- LFLG – Low Flow-Low Gradient
- LVH – Left Ventricular Hypertrophy
- TTE – Trans-Thoracic Echocardiography
- AVA – Aortic Valve Area
- BNP – Beta-Natriuretic Peptide
- ULN – Upper Limit of Normal
- TAVI – Transcatheter Aortic Valve Implantation
- TAVR – Transcatheter Aortic Valve Replacement (preferred over TAVI)
- SAVR – Surgical Aortic Valve Replacement
Aortic stenosis (AS) is a common valvular condition that can have major hemodynamic consequences from the progressively stenotic aortic valve.
Types of Aortic Stenosis:
- Supravalvular (rare)
- Subaortic ridge or hypoplasia resulting in narrowing above the valve
- Valvular (most common)
- This category is the focus of this review
- Subvalvular (rare)
- Thin membrane, fibromuscular ridge or tunnel stenosis.
Senile degenerative/calcific (most common)
Congenital (bicuspid or unicuspid aortic valve)
Rheumatic AS (typically with coexisting mitral stenosis)
Prosthetic valve AS (not discussed in this summary)
Subvalvular and supravalvular AS (not discussed in this summary)
Stages of Valve Disease
- Stage A – Risk Factors
- Stage B – Progressive valve dysfunction
- Stage C – Severe asymptomatic disease
(C2 – severe asymptomatic with LV dysfunction)
- Stage D – Severe symptomatic disease
(D2 – LFLG AS with low EF, D3 LFLG AS with normal EF)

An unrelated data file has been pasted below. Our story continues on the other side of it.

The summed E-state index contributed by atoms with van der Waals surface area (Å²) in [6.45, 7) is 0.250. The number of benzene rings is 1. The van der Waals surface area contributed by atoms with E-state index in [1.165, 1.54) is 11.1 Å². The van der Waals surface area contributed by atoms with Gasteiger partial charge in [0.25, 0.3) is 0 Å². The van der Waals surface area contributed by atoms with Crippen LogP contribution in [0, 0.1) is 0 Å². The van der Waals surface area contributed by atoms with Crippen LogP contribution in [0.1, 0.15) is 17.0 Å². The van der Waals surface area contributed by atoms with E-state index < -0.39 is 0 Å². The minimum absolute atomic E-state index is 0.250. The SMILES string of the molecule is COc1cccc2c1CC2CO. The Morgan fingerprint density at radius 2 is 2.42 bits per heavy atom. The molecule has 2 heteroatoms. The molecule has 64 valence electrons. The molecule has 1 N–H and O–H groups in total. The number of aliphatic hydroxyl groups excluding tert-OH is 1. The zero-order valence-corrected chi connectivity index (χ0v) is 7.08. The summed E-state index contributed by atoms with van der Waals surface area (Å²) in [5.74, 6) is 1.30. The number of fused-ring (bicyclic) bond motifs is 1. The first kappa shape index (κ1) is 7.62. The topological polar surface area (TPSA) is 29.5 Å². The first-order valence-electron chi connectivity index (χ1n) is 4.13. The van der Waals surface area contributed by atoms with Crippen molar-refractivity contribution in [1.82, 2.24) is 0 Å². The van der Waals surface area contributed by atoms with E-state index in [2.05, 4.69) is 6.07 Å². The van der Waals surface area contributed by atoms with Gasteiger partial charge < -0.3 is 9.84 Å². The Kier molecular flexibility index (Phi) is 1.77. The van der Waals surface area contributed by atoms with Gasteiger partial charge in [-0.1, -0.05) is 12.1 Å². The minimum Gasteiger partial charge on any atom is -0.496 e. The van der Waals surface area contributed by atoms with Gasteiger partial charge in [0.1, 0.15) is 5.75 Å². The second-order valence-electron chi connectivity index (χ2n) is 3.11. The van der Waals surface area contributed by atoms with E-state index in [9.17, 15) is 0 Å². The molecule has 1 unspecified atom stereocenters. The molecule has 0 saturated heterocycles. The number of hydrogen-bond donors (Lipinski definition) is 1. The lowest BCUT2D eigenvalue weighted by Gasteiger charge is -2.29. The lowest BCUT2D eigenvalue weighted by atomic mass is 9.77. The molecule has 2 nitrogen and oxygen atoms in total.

- The aortic valve can be prone to progressive calcification and stenosis, with similar risk factors as atherosclerosis such as age and hypertension.
- Some conditions, such as a bicuspid aortic valve, predispose a patient to earlier development of stenosis.
- Aortic stenosis results in a pressure-overload state in the left ventricle, resulting in LVH and diastolic dysfunction.
- The natural history of AS suggests a long asymptomatic “latent” period. Once symptoms develop, prognosis is very poor.
The classical symptoms of severe aortic stenosis are:
- Angina: average survival 5 years
- Syncope: average survival 3 years
- Heart failure: average survival 2 years
Other clinical features:
Dyspnea due to diastolic dysfunction or eventual heart failure
GI bleeding due to angiodysplasia (Heyde’s syndrome)
High-velocity flow across the stenotic aortic valve leads to increased shear stress of blood cells, with resultant acquired von Willebrand factor deficiency
Vital Signs: hypertension in the elderly (risk factor)
Carotid artery: pulsus parvus et tardus (slow rising impulse with low amplitude), carotid thrill
Presence of a precordial thrill
Single or inaudible S2 (loss of A2 component)
Soft valve closure due to restriction of leaflet motion
S4 may suggest LVH
Systolic crescendo-descrendo murmur: later peaking suggests more severe AS
Radiation to carotids in severe AS
Radiation to apex (“Gallavardin” phenomenon of high-pitched murmur)
Later peaking murmur suggests more severe AS
NOTE: Intensity of the murmur does not always correlate with severity of AS. Cases of severe AS often have a low intensity of murmur due to reduction of flow across the valve
- Increase murmur intensity after a PVC (post-PVC beat has a lower afterload, larger preload, and more inotropy, which increases murmur intensity in AS, and decreases/no change in MR)
Systolic ejection click may suggest bicuspid aortic valve
- Screening for coarctation of aorta (delayed femoral pulse, upper/lower limb BP differential, etc.)